Doing a little research, we found out that there are currently 7,102 known languages still spoken around the globe. Of course, many of these are spoken by a small group of people and are even in danger of eventual extinction. To avoid the risk of extinction when it comes to speaking the language of cyber threats, we offer these thoughts to community bankers today.
Start by knowing that you are probably taking big steps already in responding to these threats. You have detection measures in place, you have procedures to follow when breaches are detected, and you strive to keep your fraud avoidance systems current. That is all good, but is it enough?
Before just checking the box that the bank's fraud detection and response system is up to speed, know that customers may be thinking something else. A recent March Networks survey of US bank customers found that 60% of those who experienced fraudulent activity in their accounts discovered the problem before their banks told them about it. That isn't great, but it is admittedly a problem the goes back eons. The survey also found about 15% of customers reported fraudulent bank account activity in 2016.
This issue points to the difficulties in managing the risk of fraud in general and cyber fraud more specifically as customer usage in that area continues to expand.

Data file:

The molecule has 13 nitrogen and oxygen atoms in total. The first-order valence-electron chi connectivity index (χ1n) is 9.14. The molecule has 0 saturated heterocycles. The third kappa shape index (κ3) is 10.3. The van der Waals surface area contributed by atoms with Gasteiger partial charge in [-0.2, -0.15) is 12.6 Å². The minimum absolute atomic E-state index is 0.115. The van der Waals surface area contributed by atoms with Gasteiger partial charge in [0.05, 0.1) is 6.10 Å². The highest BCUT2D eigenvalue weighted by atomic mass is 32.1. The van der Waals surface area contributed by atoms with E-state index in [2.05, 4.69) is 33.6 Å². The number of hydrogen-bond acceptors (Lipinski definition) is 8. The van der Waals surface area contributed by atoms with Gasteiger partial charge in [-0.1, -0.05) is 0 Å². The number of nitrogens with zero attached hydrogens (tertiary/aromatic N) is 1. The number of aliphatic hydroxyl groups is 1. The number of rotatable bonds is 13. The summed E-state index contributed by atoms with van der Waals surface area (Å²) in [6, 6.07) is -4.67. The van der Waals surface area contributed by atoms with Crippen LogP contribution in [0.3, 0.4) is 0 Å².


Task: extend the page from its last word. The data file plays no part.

Interestingly, the survey tracks customer experience and not bank security performance, so perspective is important. Banks may actually be doing a better job of spotting and responding to cyber break-ins than customers realize, for instance. However, the fact that so many customers discovered that their accounts had been compromised before their banks notified them, suggests there is always more room to improve.
Keeping customers informed and updated on cyber breaches has become an important task for banks in this age of burgeoning cybercrime. Customers are bombarded with news on data breaches, which can make them jittery about the security of their bank account too. Continuing to emphasize with customer facing teams that communication is a priority will help with that.
The survey also finds that once banks get involved, customers approve of the results. The survey found 85% of customers said they were satisfied with how their bank handled incidents. That is nothing short of a rousing endorsement of how banks deal with customer account fraud or security issues and is an exceptional way to keep loyal customers.
Fraud detection will always be a critical area of concern for banks, so while things are probably ok now, there can always be more improvement. It doesn't hurt to periodically review processes and procedures to ensure there are no gaps.
While this survey finds there is still work to do with fraud detection customer notification, at the end of the day, banks are doing their best to keep customers safe, and they seem to be responding well.
Regulators and customers alike expect banks to respond quickly to fraud issues as they surface. Some quick links to share with your teams can be the FBI field office, the Anti Phishing Working Group, the postal inspector, the Federal Trade Commission or the internet crime complaint center. In the meantime, keep speaking with your customers to help them understand the language of how your bank protects them.